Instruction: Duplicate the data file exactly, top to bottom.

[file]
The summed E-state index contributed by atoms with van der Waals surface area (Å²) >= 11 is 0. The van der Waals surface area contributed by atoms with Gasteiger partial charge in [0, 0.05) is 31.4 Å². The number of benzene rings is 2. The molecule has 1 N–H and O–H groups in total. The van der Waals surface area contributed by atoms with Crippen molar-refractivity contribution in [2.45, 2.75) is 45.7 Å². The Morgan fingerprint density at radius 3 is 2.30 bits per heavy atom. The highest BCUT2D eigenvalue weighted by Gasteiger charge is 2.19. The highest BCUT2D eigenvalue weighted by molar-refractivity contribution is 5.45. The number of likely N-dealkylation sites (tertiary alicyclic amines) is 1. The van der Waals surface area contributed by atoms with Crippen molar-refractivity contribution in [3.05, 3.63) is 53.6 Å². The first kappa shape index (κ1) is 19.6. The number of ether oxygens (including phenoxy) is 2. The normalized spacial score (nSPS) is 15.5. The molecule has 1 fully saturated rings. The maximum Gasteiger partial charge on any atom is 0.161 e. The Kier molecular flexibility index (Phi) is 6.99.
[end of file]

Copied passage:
The summed E-state index contributed by atoms with van der Waals surface area (Å²) >= 11 is 0. The van der Waals surface area contributed by atoms with Gasteiger partial charge in [0, 0.05) is 31.4 Å². The number of benzene rings is 2. The molecule has 1 N–H and O–H groups in total. The van der Waals surface area contributed by atoms with Crippen molar-refractivity contribution in [2.45, 2.75) is 45.7 Å². The Morgan fingerprint density at radius 3 is 2.30 bits per heavy atom. The highest BCUT2D eigenvalue weighted by Gasteiger charge is 2.19. The highest BCUT2D eigenvalue weighted by molar-refractivity contribution is 5.45. The number of likely N-dealkylation sites (tertiary alicyclic amines) is 1. The van der Waals surface area contributed by atoms with Crippen molar-refractivity contribution in [3.05, 3.63) is 53.6 Å². The first kappa shape index (κ1) is 19.6. The number of ether oxygens (including phenoxy) is 2. The normalized spacial score (nSPS) is 15.5. The molecule has 1 fully saturated rings. The maximum Gasteiger partial charge on any atom is 0.161 e. The Kier molecular flexibility index (Phi) is 6.99.